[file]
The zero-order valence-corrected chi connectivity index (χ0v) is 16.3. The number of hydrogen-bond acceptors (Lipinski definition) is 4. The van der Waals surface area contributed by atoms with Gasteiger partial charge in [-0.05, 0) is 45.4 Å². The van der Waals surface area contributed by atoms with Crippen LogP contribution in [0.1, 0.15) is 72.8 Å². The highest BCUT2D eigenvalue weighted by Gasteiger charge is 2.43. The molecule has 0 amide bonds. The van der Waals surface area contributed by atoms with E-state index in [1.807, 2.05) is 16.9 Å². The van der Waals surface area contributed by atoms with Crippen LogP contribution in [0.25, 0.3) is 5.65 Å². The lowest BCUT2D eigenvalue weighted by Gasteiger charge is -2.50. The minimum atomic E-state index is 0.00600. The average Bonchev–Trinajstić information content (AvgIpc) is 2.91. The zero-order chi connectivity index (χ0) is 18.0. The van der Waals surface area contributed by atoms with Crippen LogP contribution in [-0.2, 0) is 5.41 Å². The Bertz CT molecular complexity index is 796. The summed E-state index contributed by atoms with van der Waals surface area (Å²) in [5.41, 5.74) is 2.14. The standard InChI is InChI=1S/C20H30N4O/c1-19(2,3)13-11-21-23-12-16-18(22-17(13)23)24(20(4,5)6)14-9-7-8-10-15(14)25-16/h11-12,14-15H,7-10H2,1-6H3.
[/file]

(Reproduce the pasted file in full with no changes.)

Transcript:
The zero-order valence-corrected chi connectivity index (χ0v) is 16.3. The number of hydrogen-bond acceptors (Lipinski definition) is 4. The van der Waals surface area contributed by atoms with Gasteiger partial charge in [-0.05, 0) is 45.4 Å². The van der Waals surface area contributed by atoms with Crippen LogP contribution in [0.1, 0.15) is 72.8 Å². The highest BCUT2D eigenvalue weighted by Gasteiger charge is 2.43. The molecule has 0 amide bonds. The van der Waals surface area contributed by atoms with E-state index in [1.807, 2.05) is 16.9 Å². The van der Waals surface area contributed by atoms with Crippen LogP contribution in [0.25, 0.3) is 5.65 Å². The lowest BCUT2D eigenvalue weighted by Gasteiger charge is -2.50. The minimum atomic E-state index is 0.00600. The average Bonchev–Trinajstić information content (AvgIpc) is 2.91. The zero-order chi connectivity index (χ0) is 18.0. The van der Waals surface area contributed by atoms with Crippen LogP contribution in [-0.2, 0) is 5.41 Å². The Bertz CT molecular complexity index is 796. The summed E-state index contributed by atoms with van der Waals surface area (Å²) in [5.41, 5.74) is 2.14. The standard InChI is InChI=1S/C20H30N4O/c1-19(2,3)13-11-21-23-12-16-18(22-17(13)23)24(20(4,5)6)14-9-7-8-10-15(14)25-16/h11-12,14-15H,7-10H2,1-6H3.